Brief history

St Johnstone Football Club derives its name from Saint John’s Toun (town) which was the ancient name for the City of Perth and was founded by a group of young men from the cricket team of the same name who were looking for a winter pastime. Although these men undoubtedly kicked a football around in the autumn of 1884 and the date of the club’s formation was – and still is – given as being in that year, subsequent research has revealed that in fact the meeting to officially start a club came on Tuesday 24th February 1885 and the first match played by St Johnstone FC came a few weeks later on 7th March 1885 when Caledonian Railway were defeated 1-0. However, given the clear indication that the St Johnstone Cricket Club members played football prior to the official formation of the club, 1884 continues to be shown as the year of formation on the club crest and on merchandising.

A man by the name of George Valentine, a well known curler in the City, was appointed the club’s first President and he was instrumental in gathering together the money required to pay the cost of St Johnstone’s first ground and each of the original twenty members of the club subscribed £1 to secure the lease on a vacant piece of land – close to the present day South Inch - known as Craigie Haugh, later to be renamed Recreation Grounds. These were officially opened on 15th August 1885 in a match between leading lights of the time Queen’s Park who defeated Our Boys from Dundee 6-0 and were home to the club until 1924.

During their time at the Recreation Grounds, a recommendation was put forward that the club “be floated as a Limited Liability Company” and the Company as we know it today was incorporated in August 1910 with a share capital of £750. Robert Campbell (Honorary President) was soon to be appointed as Chairman of the Club and had the honour of later becoming President of the Scottish Football Association in 1927. Campbell went on to become one of the most important people in the Club’s history as a player, Director and Chairman. It was during his Chairmanship that in 1919 the Club appointed its first Manager, Peter Grant, but even in these days, difficult decisions were required to be taken and his services were dispensed with after just one season.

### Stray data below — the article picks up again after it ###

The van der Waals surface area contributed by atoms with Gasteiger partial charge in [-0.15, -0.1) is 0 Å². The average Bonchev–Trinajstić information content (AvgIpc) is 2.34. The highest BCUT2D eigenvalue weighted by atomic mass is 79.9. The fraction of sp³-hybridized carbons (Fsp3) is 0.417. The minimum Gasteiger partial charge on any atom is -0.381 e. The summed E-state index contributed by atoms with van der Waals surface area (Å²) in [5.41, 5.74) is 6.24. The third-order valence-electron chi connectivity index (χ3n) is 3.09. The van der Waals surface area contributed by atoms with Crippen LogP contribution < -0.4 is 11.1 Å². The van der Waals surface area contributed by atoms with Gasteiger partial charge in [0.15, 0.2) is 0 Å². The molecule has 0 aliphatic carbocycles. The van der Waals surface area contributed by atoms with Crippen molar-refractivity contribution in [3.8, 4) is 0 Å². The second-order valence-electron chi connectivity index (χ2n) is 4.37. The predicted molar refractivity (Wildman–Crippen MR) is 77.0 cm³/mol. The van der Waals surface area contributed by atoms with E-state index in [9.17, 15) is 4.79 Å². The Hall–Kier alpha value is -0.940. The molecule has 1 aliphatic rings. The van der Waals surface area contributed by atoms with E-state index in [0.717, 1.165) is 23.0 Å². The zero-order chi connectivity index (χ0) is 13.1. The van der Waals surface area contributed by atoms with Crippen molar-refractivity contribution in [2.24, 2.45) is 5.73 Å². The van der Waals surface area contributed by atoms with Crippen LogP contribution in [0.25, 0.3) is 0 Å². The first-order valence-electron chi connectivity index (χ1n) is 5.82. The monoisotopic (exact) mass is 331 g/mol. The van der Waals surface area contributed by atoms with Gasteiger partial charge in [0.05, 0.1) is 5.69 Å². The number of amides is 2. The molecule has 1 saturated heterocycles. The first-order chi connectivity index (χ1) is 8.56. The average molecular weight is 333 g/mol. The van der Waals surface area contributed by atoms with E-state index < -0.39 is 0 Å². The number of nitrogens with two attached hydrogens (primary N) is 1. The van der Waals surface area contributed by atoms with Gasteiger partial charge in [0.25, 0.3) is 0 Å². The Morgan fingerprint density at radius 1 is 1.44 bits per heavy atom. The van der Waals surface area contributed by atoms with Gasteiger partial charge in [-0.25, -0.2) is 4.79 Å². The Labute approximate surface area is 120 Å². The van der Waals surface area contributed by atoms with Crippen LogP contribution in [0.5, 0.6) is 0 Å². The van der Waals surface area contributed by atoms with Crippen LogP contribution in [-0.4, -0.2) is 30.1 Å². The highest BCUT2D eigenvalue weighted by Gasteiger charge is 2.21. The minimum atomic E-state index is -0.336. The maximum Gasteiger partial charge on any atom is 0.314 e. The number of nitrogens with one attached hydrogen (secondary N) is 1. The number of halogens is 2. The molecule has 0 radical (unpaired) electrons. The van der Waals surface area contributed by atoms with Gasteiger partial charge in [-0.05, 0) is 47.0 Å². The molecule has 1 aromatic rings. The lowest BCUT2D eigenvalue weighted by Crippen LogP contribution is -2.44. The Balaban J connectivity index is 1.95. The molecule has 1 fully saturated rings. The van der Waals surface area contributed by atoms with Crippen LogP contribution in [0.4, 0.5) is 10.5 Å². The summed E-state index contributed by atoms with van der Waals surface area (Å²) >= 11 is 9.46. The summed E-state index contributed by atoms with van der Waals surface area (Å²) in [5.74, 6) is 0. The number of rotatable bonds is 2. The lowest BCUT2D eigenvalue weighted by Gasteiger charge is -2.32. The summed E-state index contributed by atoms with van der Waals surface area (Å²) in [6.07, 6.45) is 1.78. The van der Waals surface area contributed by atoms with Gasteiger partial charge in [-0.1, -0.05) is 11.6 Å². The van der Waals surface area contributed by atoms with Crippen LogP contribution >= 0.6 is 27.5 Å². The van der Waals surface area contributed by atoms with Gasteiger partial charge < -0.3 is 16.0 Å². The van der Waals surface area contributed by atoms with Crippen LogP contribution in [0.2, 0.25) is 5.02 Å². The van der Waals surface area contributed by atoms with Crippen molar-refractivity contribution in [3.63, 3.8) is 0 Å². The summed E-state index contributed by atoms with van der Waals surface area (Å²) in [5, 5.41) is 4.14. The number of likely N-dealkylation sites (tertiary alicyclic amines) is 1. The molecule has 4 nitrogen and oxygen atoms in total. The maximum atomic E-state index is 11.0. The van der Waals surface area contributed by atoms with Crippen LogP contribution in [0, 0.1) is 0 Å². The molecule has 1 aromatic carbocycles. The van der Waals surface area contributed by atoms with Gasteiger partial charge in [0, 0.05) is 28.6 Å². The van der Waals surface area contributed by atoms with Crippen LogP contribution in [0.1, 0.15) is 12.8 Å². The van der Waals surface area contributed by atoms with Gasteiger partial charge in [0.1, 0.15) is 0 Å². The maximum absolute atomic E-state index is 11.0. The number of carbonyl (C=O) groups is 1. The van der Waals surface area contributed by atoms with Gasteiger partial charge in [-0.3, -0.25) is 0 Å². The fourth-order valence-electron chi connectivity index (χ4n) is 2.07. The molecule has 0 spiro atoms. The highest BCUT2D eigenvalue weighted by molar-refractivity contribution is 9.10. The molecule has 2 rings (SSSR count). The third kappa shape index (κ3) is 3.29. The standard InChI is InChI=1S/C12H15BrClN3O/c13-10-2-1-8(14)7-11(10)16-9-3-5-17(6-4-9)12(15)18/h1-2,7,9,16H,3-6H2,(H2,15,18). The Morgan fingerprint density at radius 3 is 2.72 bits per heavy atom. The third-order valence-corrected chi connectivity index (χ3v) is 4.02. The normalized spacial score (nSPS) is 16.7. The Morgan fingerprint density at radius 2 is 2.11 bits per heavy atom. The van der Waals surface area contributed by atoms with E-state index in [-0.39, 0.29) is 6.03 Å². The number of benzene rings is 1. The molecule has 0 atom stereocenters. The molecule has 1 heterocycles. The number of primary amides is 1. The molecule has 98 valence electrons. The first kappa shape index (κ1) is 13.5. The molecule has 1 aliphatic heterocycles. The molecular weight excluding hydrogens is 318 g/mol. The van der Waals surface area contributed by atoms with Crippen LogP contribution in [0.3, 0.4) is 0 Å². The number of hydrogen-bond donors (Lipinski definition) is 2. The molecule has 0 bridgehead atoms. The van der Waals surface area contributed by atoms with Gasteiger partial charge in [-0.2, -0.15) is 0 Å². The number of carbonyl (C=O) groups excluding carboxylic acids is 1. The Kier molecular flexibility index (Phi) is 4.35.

St Johnstone outgrew the Recreation Grounds and in 1924 moved to the north end of the city to Muirton Park, which was to become their home for the next 65 years. The new ground cost a total of £13,194 and was officially opened on Christmas Day 1924 with a league match against highly appropriate opposition – the side who had helped open the Recreation Grounds, Queen’s Park.

As a club, St Johnstone were fortunate to have attracted some quality managers, notably Tommy Muirhead (1931-1936) who brought unprecedented success to the Club and whose contribution to the Club cannot be overestimated. Bobby Brown (1958-1967) and Willie Ormond (1967-1973) also had successful spells as managers and it was a fine reflection on them and the Club when they each left to become Manager of the Scottish international side.

The Club’s stay at Muirton Park brought some great occasions with promotion being achieved on various occasions including three championship seasons. The best spell was, arguably, under Willie Ormond when it reached the Scottish League Cup Final for the first time in its history in 1969 followed by a third place in the Scottish Football League thereby securing a place in European competition for the first time. Ormond’s men performed with distinction, overcoming quality opposition from West Germany and Hungary before succumbing to Yugoslavian opposition.

In the course of its history, the Club has had to endure numerous financial crises, none more so than in the mid 1980’s. In 1985-1986, the Club finished 30th out of Scotland’s 38 clubs, the performance equalling that of 1952-53, which was the worst in the Club’s post war history. Less than 23,000 diehards turned up for the 23 home games at a by now crumbling Muirton Park and match attendances of under 1,000 became commonplace. Change was certainly required and the Board of Directors approached local businessman, Geoff Brown, and after several meetings, he was appointed Chairman of the Company. Changes were made at board level and a “rights issue” raised £150,000 which solved the Club’s short-term financial problems.